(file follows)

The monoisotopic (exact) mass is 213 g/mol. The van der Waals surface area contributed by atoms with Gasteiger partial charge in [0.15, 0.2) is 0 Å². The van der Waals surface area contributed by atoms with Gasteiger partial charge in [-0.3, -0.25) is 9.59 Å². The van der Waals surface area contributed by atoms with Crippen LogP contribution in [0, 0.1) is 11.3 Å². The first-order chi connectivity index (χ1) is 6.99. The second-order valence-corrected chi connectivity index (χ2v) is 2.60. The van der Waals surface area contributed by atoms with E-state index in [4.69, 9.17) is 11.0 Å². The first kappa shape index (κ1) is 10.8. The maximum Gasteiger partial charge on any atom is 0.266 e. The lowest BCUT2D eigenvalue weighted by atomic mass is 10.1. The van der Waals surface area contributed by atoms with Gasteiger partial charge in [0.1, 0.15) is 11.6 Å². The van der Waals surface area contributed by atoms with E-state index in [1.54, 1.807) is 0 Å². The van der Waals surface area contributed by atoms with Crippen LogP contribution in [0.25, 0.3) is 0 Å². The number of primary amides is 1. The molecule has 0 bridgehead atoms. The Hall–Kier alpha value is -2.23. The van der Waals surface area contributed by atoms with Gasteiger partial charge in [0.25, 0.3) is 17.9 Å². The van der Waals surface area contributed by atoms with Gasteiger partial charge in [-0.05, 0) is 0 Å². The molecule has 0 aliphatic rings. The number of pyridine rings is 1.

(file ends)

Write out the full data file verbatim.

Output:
The monoisotopic (exact) mass is 213 g/mol. The van der Waals surface area contributed by atoms with Gasteiger partial charge in [0.15, 0.2) is 0 Å². The van der Waals surface area contributed by atoms with Gasteiger partial charge in [-0.3, -0.25) is 9.59 Å². The van der Waals surface area contributed by atoms with Crippen LogP contribution in [0, 0.1) is 11.3 Å². The first-order chi connectivity index (χ1) is 6.99. The second-order valence-corrected chi connectivity index (χ2v) is 2.60. The van der Waals surface area contributed by atoms with E-state index in [4.69, 9.17) is 11.0 Å². The first kappa shape index (κ1) is 10.8. The maximum Gasteiger partial charge on any atom is 0.266 e. The lowest BCUT2D eigenvalue weighted by atomic mass is 10.1. The van der Waals surface area contributed by atoms with Gasteiger partial charge in [0.1, 0.15) is 11.6 Å². The van der Waals surface area contributed by atoms with E-state index in [1.54, 1.807) is 0 Å². The van der Waals surface area contributed by atoms with Crippen LogP contribution in [0.25, 0.3) is 0 Å². The number of primary amides is 1. The molecule has 0 bridgehead atoms. The Hall–Kier alpha value is -2.23. The van der Waals surface area contributed by atoms with Gasteiger partial charge in [0.25, 0.3) is 17.9 Å². The van der Waals surface area contributed by atoms with Gasteiger partial charge in [-0.05, 0) is 0 Å². The molecule has 0 aliphatic rings. The number of pyridine rings is 1.